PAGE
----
This is my life and my choice. If I come with an idea and I want it, no one can talk me out.

I liked machinery since my childhood. All the things I drove and rode! Bike, go-cart, moped, motorcycle, scooter, car. I love the road. And now I have all that at work every day.

 

Tetyana Kryuchkova

Inspector dog handler of the Dog Support Unit of the Aviation Security Service, Boryspil International Airport

I was born into a family of medical professionals and no one had any questions about what I was supposed to be. I got a medical degree and went to work in that profession. But I felt, it’s not where I belong. I just did not feel like practicing, and that’s it. So I started looking for something to do that would inspire me, give me energy. That’s how dog handling came into my life. I watched the world championship for dogs and I was simply overwhelmed with that beautiful sight. I wanted to try it myself. I found a dog for sports training, a training ground – and one thing led to another. Traveling to contests, waking up at four in the morning to pick up the trail with the dog, seminars for dog handlers. This sport has made me stronger and opened new opportunities. The airport was one of them.

When I found out that the airport was hiring dog handlers, I wasted no time. It was a chance to move to a new area and continue working with dogs. True, I did not abandon sports training either. It is difficult to choose one thing over the other if you like both, and when you deal with very different dogs. In sports, a dog is the leader. It is prepared to defend, but may compete with the handler too. The airport needs totally different properties. The dog must be very balanced and ignore strangers. After all, we work right in the terminal. No time to get distracted, just do our job.

When I came to work at the airport four years ago, I was assigned an adult dog. You know, a serious one, independent and confident. In short, a formed personality. I needed to make contact, find a common language, so she could listen to me. The second one, I brought up myself. She is also interesting - very sensitive, may easily take offence. She needs an individual approach. I like that. I like it that the job means a lot of communication and a lot of new people. After work in health, dog handling has become a different world for me, that has a lot of movement and a lot of communication. Actually, that's why I work at the airport. My hobby has grown into a job.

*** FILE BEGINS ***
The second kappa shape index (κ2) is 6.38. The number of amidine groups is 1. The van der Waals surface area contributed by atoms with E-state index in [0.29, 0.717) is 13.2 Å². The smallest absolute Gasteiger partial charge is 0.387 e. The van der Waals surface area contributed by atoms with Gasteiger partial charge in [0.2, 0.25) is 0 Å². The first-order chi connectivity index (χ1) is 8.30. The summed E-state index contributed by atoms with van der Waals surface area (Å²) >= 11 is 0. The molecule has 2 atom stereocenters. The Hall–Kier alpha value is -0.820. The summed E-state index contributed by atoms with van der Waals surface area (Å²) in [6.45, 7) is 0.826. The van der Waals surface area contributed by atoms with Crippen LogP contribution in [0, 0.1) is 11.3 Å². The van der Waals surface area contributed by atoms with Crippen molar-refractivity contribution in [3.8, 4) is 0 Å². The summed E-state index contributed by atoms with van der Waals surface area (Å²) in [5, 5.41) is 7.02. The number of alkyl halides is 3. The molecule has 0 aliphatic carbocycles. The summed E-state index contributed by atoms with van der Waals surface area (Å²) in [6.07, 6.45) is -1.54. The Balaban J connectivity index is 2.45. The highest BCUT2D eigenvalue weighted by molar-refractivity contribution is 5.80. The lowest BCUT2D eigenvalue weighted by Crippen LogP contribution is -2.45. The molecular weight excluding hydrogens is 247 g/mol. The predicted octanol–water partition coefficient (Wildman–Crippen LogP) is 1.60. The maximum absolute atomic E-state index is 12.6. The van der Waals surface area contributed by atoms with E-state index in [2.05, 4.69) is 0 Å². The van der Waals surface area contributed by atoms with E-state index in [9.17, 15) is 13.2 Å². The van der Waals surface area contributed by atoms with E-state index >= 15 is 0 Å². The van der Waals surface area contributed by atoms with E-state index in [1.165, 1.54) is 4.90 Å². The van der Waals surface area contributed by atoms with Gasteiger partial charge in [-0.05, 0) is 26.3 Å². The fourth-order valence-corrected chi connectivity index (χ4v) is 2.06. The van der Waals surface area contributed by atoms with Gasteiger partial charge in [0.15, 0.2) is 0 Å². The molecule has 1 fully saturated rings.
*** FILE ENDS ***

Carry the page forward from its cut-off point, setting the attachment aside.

Lilia Surmach

Traffic controller of the UkrSATSE

I grew up in Kropyvnytsky. The city has a flight academy and a pedagogical university. When I was choosing where to go to study, I could hardly picture myself as a teacher. Aviation was my interest instead. Even more so, since I spoke good English and wanted to use that knowledge. Therefore, I chose the flight academy. Interestingly, my Dad once dreamed of studying there, but it didn't work out. But for me, it did. Although he did not push me to do it, he was happy to find out that I chose that path.

The flight academy had ten times fewer girls than boys. And a shift in the control tower in those days had one woman. "Remember: you're not a woman - you're a traffic controller". Those were the words that I was greeted with at my first place of work in 2005. That phrase is forever etched in my memory. Really, what's the difference whether you are a man or a woman? What matters is how well you do your job. It requires concentration and full presence. There are many processes going on at the same moment and you have to keep them under control. I become a different person when I work. And the fact that I immediately see the result of my work brings me great pleasure.

 

Anna Pokusayeva

Traffic controller of the UkrSATSE

I'm a happy air traffic controller because I love what I do. And at the same time, I feel tremendous support both by family and by the team. We have no such thing as "woman, know your place". There is space to grow and develop. I did not even want to take a long maternity leave. I came back to work when my daughter turned seven months old.

I got into this area quite accidentally. If it were not for my parents, I would not have known that there is such a profession. I remember how I was filing papers at the NAU and passed by a hangar with planes. I lingered there for a while and even at that time I felt that I wanted to be in aviation. And there I am – for ten years I have been working as an air traffic controller. First, I started working at the Donetsk airport. But because of warfare, I had to relocate to Kyiv in 2014. Good that my husband supported me again. Typically, a wife here follows her husband, but in our case, it was the other way around, two times. He could have taken a different decision, but he knew how much I love the job. For people in aviation, this understanding and acceptance by their family is very important. My husband and our two daughters need to adjust to my schedule. Without their acceptance and approval, it would be more difficult. So in that regard, I am very lucky.